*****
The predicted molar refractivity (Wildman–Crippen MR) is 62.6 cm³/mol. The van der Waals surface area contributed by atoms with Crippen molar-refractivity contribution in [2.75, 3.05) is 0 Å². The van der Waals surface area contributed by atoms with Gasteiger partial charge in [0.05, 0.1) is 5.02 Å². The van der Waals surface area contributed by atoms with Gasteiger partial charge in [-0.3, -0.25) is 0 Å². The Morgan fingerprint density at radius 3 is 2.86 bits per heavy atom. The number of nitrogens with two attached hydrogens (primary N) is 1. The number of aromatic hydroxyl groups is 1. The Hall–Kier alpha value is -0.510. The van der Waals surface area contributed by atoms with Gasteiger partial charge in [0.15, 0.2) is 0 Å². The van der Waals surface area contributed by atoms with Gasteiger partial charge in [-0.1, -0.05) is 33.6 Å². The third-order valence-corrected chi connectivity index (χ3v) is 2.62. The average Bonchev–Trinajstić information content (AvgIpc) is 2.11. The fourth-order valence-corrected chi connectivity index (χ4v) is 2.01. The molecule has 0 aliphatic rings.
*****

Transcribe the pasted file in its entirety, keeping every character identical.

The predicted molar refractivity (Wildman–Crippen MR) is 62.6 cm³/mol. The van der Waals surface area contributed by atoms with Crippen molar-refractivity contribution in [2.75, 3.05) is 0 Å². The van der Waals surface area contributed by atoms with Gasteiger partial charge in [0.05, 0.1) is 5.02 Å². The van der Waals surface area contributed by atoms with Gasteiger partial charge in [-0.3, -0.25) is 0 Å². The Morgan fingerprint density at radius 3 is 2.86 bits per heavy atom. The number of nitrogens with two attached hydrogens (primary N) is 1. The number of aromatic hydroxyl groups is 1. The Hall–Kier alpha value is -0.510. The van der Waals surface area contributed by atoms with Gasteiger partial charge in [0.15, 0.2) is 0 Å². The van der Waals surface area contributed by atoms with Gasteiger partial charge in [-0.1, -0.05) is 33.6 Å². The third-order valence-corrected chi connectivity index (χ3v) is 2.62. The average Bonchev–Trinajstić information content (AvgIpc) is 2.11. The fourth-order valence-corrected chi connectivity index (χ4v) is 2.01. The molecule has 0 aliphatic rings.